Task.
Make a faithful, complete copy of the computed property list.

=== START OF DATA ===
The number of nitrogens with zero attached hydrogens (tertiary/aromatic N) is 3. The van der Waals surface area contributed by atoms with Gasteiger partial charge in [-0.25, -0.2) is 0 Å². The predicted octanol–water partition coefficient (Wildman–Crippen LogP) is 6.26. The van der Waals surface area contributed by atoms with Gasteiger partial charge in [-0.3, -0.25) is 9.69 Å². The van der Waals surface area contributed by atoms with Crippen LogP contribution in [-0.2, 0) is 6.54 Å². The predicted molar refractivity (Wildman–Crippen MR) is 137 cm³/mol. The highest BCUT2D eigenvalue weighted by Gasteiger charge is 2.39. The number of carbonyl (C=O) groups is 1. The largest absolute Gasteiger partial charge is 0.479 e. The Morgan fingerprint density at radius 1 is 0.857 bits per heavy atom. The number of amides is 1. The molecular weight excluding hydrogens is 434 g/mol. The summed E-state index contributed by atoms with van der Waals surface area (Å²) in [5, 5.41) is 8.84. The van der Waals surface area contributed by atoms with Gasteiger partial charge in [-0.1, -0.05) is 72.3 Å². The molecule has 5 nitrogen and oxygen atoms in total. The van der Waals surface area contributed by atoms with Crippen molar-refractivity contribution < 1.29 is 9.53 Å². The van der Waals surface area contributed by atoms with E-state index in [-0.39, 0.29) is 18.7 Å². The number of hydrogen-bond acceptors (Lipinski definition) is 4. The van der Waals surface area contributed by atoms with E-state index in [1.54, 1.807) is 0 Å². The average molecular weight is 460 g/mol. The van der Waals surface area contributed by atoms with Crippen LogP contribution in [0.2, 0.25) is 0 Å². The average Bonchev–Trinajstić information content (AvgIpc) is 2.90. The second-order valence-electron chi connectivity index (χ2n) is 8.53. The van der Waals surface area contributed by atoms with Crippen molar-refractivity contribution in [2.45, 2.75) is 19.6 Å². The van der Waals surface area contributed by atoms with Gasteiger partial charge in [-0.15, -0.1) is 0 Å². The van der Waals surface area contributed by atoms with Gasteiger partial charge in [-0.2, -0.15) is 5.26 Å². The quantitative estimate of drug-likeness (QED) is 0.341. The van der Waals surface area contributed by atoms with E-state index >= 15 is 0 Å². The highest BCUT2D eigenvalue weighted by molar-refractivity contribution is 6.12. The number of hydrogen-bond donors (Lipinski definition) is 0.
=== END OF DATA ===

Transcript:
The number of nitrogens with zero attached hydrogens (tertiary/aromatic N) is 3. The van der Waals surface area contributed by atoms with Gasteiger partial charge in [-0.25, -0.2) is 0 Å². The predicted octanol–water partition coefficient (Wildman–Crippen LogP) is 6.26. The van der Waals surface area contributed by atoms with Gasteiger partial charge in [-0.3, -0.25) is 9.69 Å². The van der Waals surface area contributed by atoms with Crippen LogP contribution in [-0.2, 0) is 6.54 Å². The predicted molar refractivity (Wildman–Crippen MR) is 137 cm³/mol. The highest BCUT2D eigenvalue weighted by Gasteiger charge is 2.39. The number of carbonyl (C=O) groups is 1. The largest absolute Gasteiger partial charge is 0.479 e. The Morgan fingerprint density at radius 1 is 0.857 bits per heavy atom. The number of amides is 1. The molecular weight excluding hydrogens is 434 g/mol. The summed E-state index contributed by atoms with van der Waals surface area (Å²) in [5, 5.41) is 8.84. The van der Waals surface area contributed by atoms with Gasteiger partial charge in [-0.1, -0.05) is 72.3 Å². The molecule has 5 nitrogen and oxygen atoms in total. The van der Waals surface area contributed by atoms with Crippen molar-refractivity contribution < 1.29 is 9.53 Å². The van der Waals surface area contributed by atoms with E-state index in [-0.39, 0.29) is 18.7 Å². The number of hydrogen-bond acceptors (Lipinski definition) is 4. The van der Waals surface area contributed by atoms with E-state index in [1.54, 1.807) is 0 Å². The average molecular weight is 460 g/mol. The van der Waals surface area contributed by atoms with Crippen LogP contribution in [0.2, 0.25) is 0 Å². The average Bonchev–Trinajstić information content (AvgIpc) is 2.90. The second-order valence-electron chi connectivity index (χ2n) is 8.53. The van der Waals surface area contributed by atoms with Crippen molar-refractivity contribution in [2.45, 2.75) is 19.6 Å². The van der Waals surface area contributed by atoms with Gasteiger partial charge in [-0.15, -0.1) is 0 Å². The van der Waals surface area contributed by atoms with Gasteiger partial charge in [-0.2, -0.15) is 5.26 Å². The quantitative estimate of drug-likeness (QED) is 0.341. The van der Waals surface area contributed by atoms with E-state index >= 15 is 0 Å². The highest BCUT2D eigenvalue weighted by molar-refractivity contribution is 6.12. The number of hydrogen-bond donors (Lipinski definition) is 0.